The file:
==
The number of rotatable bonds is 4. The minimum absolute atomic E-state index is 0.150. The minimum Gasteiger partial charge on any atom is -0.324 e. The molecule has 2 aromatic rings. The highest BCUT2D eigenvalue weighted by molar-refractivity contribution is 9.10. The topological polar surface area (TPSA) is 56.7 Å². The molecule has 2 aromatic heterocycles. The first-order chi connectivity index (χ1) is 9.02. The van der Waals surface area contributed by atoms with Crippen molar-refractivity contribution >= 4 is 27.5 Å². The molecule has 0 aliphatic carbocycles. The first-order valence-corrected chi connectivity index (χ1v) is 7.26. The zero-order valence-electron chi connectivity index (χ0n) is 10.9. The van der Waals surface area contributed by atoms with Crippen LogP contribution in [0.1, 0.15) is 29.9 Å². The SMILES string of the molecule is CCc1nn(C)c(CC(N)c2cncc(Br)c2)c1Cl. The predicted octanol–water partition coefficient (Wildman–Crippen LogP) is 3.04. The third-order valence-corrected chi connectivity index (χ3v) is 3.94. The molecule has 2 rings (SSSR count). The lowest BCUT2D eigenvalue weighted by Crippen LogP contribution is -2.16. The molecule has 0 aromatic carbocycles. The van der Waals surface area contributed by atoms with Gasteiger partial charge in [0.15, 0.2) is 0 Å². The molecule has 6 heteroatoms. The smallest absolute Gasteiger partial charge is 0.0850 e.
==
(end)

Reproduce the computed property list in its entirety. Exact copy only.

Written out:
The number of rotatable bonds is 4. The minimum absolute atomic E-state index is 0.150. The minimum Gasteiger partial charge on any atom is -0.324 e. The molecule has 2 aromatic rings. The highest BCUT2D eigenvalue weighted by molar-refractivity contribution is 9.10. The topological polar surface area (TPSA) is 56.7 Å². The molecule has 2 aromatic heterocycles. The first-order chi connectivity index (χ1) is 9.02. The van der Waals surface area contributed by atoms with Crippen molar-refractivity contribution >= 4 is 27.5 Å². The molecule has 0 aliphatic carbocycles. The first-order valence-corrected chi connectivity index (χ1v) is 7.26. The zero-order valence-electron chi connectivity index (χ0n) is 10.9. The van der Waals surface area contributed by atoms with Crippen LogP contribution in [0.1, 0.15) is 29.9 Å². The SMILES string of the molecule is CCc1nn(C)c(CC(N)c2cncc(Br)c2)c1Cl. The predicted octanol–water partition coefficient (Wildman–Crippen LogP) is 3.04. The third-order valence-corrected chi connectivity index (χ3v) is 3.94. The molecule has 2 rings (SSSR count). The lowest BCUT2D eigenvalue weighted by Crippen LogP contribution is -2.16. The molecule has 0 aromatic carbocycles. The van der Waals surface area contributed by atoms with Gasteiger partial charge in [0.15, 0.2) is 0 Å². The molecule has 6 heteroatoms. The smallest absolute Gasteiger partial charge is 0.0850 e.